The very organizations you rely on for convenience rely on you for monetization and national security.
Before you argue that this infringes on our liberty, privacy, and free speech, consider the Boston Marathon bombing. The attackers were found and caught precisely because we submit to constant surveillance. A photo posted to social networks, combined with CCTV, mobile broadcast signals, and hordes of overnight activists allowed us to find two out of 600,000 people. (To be sure, this very same technology was also to blame for misreporting, possible libel, and potentially another death.)
I’m certainly not shilling here for big credit card companies, who turn your data over to advertisers. Or for the NSA for that matter. That said, it's 2013, not 1942. Violence isn't just restricted to remote battlefields. It's arrived at our national monuments and our neighborhood sidewalks. The fact that our data is being transmitted for purposes outside of our personal information clouds isn't good or bad. It's our inevitable and present reality.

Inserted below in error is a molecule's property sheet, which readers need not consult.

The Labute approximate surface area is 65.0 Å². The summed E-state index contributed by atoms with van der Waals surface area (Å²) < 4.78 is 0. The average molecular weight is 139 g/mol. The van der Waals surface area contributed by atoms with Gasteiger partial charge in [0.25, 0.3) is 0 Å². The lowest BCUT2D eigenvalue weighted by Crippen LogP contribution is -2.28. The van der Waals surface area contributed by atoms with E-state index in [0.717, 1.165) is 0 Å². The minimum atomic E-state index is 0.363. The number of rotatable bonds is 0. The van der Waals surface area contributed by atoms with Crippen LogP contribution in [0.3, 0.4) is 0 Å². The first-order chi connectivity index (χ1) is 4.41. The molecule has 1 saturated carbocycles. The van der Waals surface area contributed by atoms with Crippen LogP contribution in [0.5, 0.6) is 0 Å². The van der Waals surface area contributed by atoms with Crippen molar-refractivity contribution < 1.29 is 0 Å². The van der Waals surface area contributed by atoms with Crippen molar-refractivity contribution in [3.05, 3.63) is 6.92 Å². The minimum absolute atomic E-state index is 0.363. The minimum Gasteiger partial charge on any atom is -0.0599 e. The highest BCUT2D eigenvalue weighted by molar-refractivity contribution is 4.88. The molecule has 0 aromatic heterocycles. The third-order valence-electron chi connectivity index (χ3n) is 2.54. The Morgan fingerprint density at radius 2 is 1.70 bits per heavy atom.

There are serious social and legal repercussions when we allow a government or any organization unfettered, ubiquitous access to personal information. There are also serious repercussions when citizens don’t stop to think about the personal data they’re sharing, with whom and for what purpose. You may not be able to stop sharing that data, but you certainly can know what it is that you’re broadcasting.
....for your consideration....